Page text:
Blur | Alternative Press – May 1997


Five albums into their career, British mega-stars Blur can’t get arrested in America. Damon Albarn and Graham Coxon tell Randee Dawn their new record is destined to make them big – at least in the eyes of Beavis and Butt-head.

What is the resounding sound of American indifference? Blur have a pretty good idea. They’ve sold millions of albums in their native Britain, where they’re pin-up stars and the nemesis of Oasis. Lead singer Damon Albarn and his girlfriend, Elastica’s Justine Frischmann, have had to duck out of their shared home wearing disguises. But on the opposite end of the pond the barrier to cracking it big has always remained elusive. After five albums in six years, Blur remain small and obscure.

“It’s silly talking about fame over here,” says Albarn, “because nobody knows who I am. We’d done all the other stuff, which was selling millions of records and being famous. So for this album, what was left was to really concentrate on the music. Otherwise, what’s the point of carrying on?”

That’s precisely the question the four members of Blur (who also include guitarist Graham Coxon, drummer Dave Rowntree and bassist Alex James) faced when they took to the studio for their self-titled fifth album. And yet, Blur have always seemed to be concentrating on the music. Their 1991 debut Leisure was cute, fun, Mancunian dance pop. Modern Life Is Rubbish, released in 1993, was cute, fun, electronic dance whiz-bangery. The following year brought Parklife, which spawned the cute, fun, retro-dance number, “Boys and Girls,” and then to 1995’s The Great Escape, which helped to generate the cute, fun Britpop phenomenon. Obviously, there’s a theme here, but Blur have done their best to muddy the waters in an attempt to avoid any label affixing to their music.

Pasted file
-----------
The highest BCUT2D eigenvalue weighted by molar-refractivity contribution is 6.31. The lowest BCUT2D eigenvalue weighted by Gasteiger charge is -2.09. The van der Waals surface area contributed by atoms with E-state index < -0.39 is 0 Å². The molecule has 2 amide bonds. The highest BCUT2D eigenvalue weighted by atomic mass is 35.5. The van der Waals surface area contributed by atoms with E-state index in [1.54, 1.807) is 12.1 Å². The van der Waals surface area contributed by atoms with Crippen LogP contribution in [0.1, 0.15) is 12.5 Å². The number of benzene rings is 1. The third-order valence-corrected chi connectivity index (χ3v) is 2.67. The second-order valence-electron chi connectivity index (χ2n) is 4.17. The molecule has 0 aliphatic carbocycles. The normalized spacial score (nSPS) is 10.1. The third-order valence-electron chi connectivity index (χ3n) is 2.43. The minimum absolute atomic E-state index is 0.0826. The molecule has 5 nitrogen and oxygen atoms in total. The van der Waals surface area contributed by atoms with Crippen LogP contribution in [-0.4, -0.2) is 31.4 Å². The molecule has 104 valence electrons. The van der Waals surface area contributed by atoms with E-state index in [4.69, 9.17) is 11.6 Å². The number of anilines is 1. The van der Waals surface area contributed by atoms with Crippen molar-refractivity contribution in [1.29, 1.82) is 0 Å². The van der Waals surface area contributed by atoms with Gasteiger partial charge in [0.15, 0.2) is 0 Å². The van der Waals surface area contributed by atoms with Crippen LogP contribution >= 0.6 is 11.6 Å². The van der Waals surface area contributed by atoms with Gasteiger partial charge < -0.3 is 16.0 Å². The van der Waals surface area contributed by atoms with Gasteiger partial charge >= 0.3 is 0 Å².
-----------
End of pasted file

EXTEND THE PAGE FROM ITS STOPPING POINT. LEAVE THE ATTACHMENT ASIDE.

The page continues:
In making a conscious effort to concentrate on the music, Blur jettisoned the cuteness. With most members only a few years shy of 30, Blur really, like, want to be taken seriously. So eliminate the dance and cuteness factors – as well as the Britpop – and you get Blur. The melodies are still there, but they’re buried under layers of near cacophony and jarring guitars.

“We had a great desire to push ourselves a bit,” says Albarn, running a hand through his shaggy hair. “We didn’t want to use brass or strings on this album; otherwise everything else would go away. In a way, that limited us; it took away a lot of our more familiar sound, which is this brass harmony and strings. And if you take that away, in many ways, that’s what defines the Britishness of the songs.”

Such pronouncements sound a little odd coming from a band who were one of the primary proponents for the resurgence of quirky British popp, a wave that spawned almost as many imitators as grunge did in Seattle.

“We’re doing odd rock now,” says Albarn. “Pop’s not pop anymore. I think U2 are completely out of touch. I’ve heard ‘Discotheque,’ and it sounds like Jesus Jones to me. Jesus Jones with Bono going, ‘Dis-co-tek-huh-huh.’ The 80’s are over.”

And in an ideal world, says Albarn, Blur’s fifth album might be considered their first by some of the less aware American buying public. That’s why they had “saved up” the use of their band name for an album title. Says Albarn, “I think it’s important to call it that because it’s the first record some people will buy of ours.”

Like who?

“Beavis and Butt-head,” says Coxon, with irony.

“We’ve made a Beavis and Butt-head single,” says Albarn, already looking uncomfortable at this turn in conversation.

“Beavis and Butt-head,” Coxon continues, “said we were the sort of band that wanted to be pissed on.”

“‘Song 2′ is the single,” says Albarn, steering carefully away from that topic.

“It’s a headbanger song,” Coxon insists, “I used to think banging your head was unsophisticated.”

Albarn sighs. “For this album, we just relaxed and jammed. Words like ‘rock’ and ‘jam’ were not in our vocabulary until this record, and now I feel quite at home with them.”

“Though,” Coxon tweaks him, “[rock] not with ‘n-roll’. Headbanging.”

“I like that word now,” says Albarn earnestly. “I’m very comfortable with headbanging.”

Paging Lars Ulrich…


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